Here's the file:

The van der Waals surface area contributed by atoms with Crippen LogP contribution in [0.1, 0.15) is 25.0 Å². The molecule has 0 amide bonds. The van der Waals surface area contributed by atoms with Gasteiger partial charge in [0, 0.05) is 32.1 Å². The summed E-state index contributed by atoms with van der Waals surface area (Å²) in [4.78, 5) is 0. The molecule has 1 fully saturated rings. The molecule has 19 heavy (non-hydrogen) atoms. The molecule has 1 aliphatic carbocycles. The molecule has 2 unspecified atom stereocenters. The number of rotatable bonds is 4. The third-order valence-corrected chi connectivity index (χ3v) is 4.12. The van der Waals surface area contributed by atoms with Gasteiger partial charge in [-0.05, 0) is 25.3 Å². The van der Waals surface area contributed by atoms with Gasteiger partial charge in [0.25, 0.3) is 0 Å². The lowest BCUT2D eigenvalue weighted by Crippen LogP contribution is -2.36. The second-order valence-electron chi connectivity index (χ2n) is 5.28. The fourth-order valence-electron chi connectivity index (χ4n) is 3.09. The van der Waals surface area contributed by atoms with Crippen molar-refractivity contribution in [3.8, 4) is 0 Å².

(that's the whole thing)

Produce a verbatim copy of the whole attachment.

The van der Waals surface area contributed by atoms with Crippen LogP contribution in [0.1, 0.15) is 25.0 Å². The molecule has 0 amide bonds. The van der Waals surface area contributed by atoms with Gasteiger partial charge in [0, 0.05) is 32.1 Å². The summed E-state index contributed by atoms with van der Waals surface area (Å²) in [4.78, 5) is 0. The molecule has 1 fully saturated rings. The molecule has 19 heavy (non-hydrogen) atoms. The molecule has 1 aliphatic carbocycles. The molecule has 2 unspecified atom stereocenters. The number of rotatable bonds is 4. The third-order valence-corrected chi connectivity index (χ3v) is 4.12. The van der Waals surface area contributed by atoms with Gasteiger partial charge in [-0.05, 0) is 25.3 Å². The van der Waals surface area contributed by atoms with Gasteiger partial charge in [0.25, 0.3) is 0 Å². The lowest BCUT2D eigenvalue weighted by Crippen LogP contribution is -2.36. The second-order valence-electron chi connectivity index (χ2n) is 5.28. The fourth-order valence-electron chi connectivity index (χ4n) is 3.09. The van der Waals surface area contributed by atoms with Crippen molar-refractivity contribution in [3.8, 4) is 0 Å².